And that he created man, male and female, after his own image and in his own likeness, created he them; And gave unto them commandments that they should love and serve him, the only living and true God, and that he should be the only being whom they should worship. But by the transgression of these holy laws man became sensual and devilish, and became fallen man. (D&C 20:18-20, emphasis added)

  4. Eveningsun says:

    Thank you, Mark D. Of course the garden story is figurative. My favorite text on this point is Matthew 16:5-11, in which Jesus rebukes the disciples for interpreting literally what Jesus had meant figuratively.

  5. Adam Greenwood says:

    Really lame ending.

  6. My own understanding of this is – how easy (and useful) it is to externalize the Satan within us rather than coming to grips with our own inherent propensity to evil.

    Like Pogo said, we have met the enemy and he is us.

    So that is why I sympathize with Lucifer in the garden. He is like us. Like us he is ready to annihilate his enemies. Like us he will enslave his fellow man to obtain a profit. Like us he wants to have the chief place at the banquet. Like us he will subvert universal good for his own benefit.

    He could be Ken Lay.

    Like us his motives are not pure. He may actually want to do some good in a back-handed way, as long as there is some profit, honor and glory in it.

  7. Eveningsun, Glad to hear you agree. “Figurativity” aside, there are important theological issues here. The scripture I quoted, for example, implies that that the Fall was actually a “fall”, for example, and was neither divinely endorsed, nor “fortunate” in any first order sense. It also suggests that the Fall was a social phenomena, and not something we can attribute to one or two individuals.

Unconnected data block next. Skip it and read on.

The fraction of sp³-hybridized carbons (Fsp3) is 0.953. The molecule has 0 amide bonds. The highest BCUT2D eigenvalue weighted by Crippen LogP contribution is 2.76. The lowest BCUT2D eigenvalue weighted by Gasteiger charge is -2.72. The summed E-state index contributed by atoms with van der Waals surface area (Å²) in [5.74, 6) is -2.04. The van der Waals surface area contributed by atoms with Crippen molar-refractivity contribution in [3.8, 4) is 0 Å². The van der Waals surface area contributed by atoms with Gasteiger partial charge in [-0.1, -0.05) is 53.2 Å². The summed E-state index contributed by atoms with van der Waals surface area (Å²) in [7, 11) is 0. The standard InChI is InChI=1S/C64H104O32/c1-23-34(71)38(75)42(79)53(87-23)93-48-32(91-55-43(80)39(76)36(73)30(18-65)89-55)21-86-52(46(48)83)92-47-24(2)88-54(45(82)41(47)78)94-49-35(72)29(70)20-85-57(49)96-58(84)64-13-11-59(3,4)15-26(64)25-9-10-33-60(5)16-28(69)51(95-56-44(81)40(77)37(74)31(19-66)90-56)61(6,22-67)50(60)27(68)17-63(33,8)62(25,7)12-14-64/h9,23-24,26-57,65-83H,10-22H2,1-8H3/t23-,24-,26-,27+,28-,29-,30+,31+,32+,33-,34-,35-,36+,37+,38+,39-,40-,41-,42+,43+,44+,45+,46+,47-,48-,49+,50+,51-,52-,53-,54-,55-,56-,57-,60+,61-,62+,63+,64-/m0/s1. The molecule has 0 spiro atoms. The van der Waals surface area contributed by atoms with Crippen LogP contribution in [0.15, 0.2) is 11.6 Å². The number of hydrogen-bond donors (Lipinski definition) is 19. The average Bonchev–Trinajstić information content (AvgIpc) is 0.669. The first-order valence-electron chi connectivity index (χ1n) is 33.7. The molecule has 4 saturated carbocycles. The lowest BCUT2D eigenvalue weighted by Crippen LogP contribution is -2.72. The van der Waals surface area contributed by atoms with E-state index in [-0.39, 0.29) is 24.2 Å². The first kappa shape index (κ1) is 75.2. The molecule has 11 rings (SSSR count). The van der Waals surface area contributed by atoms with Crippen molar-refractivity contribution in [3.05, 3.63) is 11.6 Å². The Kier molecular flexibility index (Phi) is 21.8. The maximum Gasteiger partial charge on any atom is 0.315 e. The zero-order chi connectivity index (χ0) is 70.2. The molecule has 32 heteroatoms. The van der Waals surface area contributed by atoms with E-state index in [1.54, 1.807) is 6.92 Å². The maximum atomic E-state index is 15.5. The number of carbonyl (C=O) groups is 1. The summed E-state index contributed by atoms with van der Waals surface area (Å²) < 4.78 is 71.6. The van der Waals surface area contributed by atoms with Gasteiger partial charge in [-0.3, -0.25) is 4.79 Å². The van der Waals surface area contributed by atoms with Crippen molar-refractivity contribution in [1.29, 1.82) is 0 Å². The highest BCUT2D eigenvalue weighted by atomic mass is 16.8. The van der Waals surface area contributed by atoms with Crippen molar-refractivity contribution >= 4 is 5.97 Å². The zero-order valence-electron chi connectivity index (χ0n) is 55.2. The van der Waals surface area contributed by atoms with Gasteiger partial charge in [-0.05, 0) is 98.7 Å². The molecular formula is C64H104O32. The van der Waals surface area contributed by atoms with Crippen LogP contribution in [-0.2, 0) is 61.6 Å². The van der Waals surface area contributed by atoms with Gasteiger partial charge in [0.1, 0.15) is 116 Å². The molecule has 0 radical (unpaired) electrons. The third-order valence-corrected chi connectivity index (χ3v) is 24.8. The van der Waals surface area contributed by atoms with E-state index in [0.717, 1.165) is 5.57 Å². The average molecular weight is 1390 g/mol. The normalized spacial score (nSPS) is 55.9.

8. I have no position on whether the garden narrative is figurative or literal (or perhaps some of each, which seems most likely to me), but my take on Satan is that, in the garden, he was just trying to move things along.

    He knew enough to know he would get no play if things stayed as they were, so he did what he could to get the world into a stage where he knew he could have the most influence over the greatest number of people. Was this evil? Yes, but only in the same sense that partaking of the fruit was evil for Adam and Eve. They had to enter into mortality and fall from immortality by their own choice. Satan was playing a role in offering them one side of that choice.

    I know the choice was necessary, and I suspect Satan’s role was and is also necessary, in that his enticing us to do evil allows us a real choice between two ultimately opposing things.

    The question that troubles me is, what would God have done if Lucifer had not rebelled in the beginning? Surely he had the choice not to do so, but how would the necessary role of the devil have been fulfilled then?

  9. Who says the role of the devil is necessary?

  10. Matthew Andreasen says:

    Mark D.: I gave my answer to this question in Part 3.2 of this discussion (see comment #26). I’ve copied it here as well:

    Opposition probably exists without Satan, but is that enough for agency to exist?

    D&C 29:39 And it must needs be that the devil should tempt the children of men, or they could not be agents unto themselves; for if they never should have bitter they could not know the sweet—

    The above scripture (which is fairly similar to what Lehi says in 2 Nephi 2:16-18) seems to explicitely say that the devil (as the tempter) must exist for men to be “agents unto themselves”.

    Lehi says a similar thing when he says that man must be enticed for him to “act for himself” (2 Ne. 2:16), then intoduces the devil in verse 17 and shows that he was the one who enticed Eve in verse 18.

    I think the devil plays a needful part in God’s plan, but that’s just my oppinion. The above is info thrown into the mix for your consideration.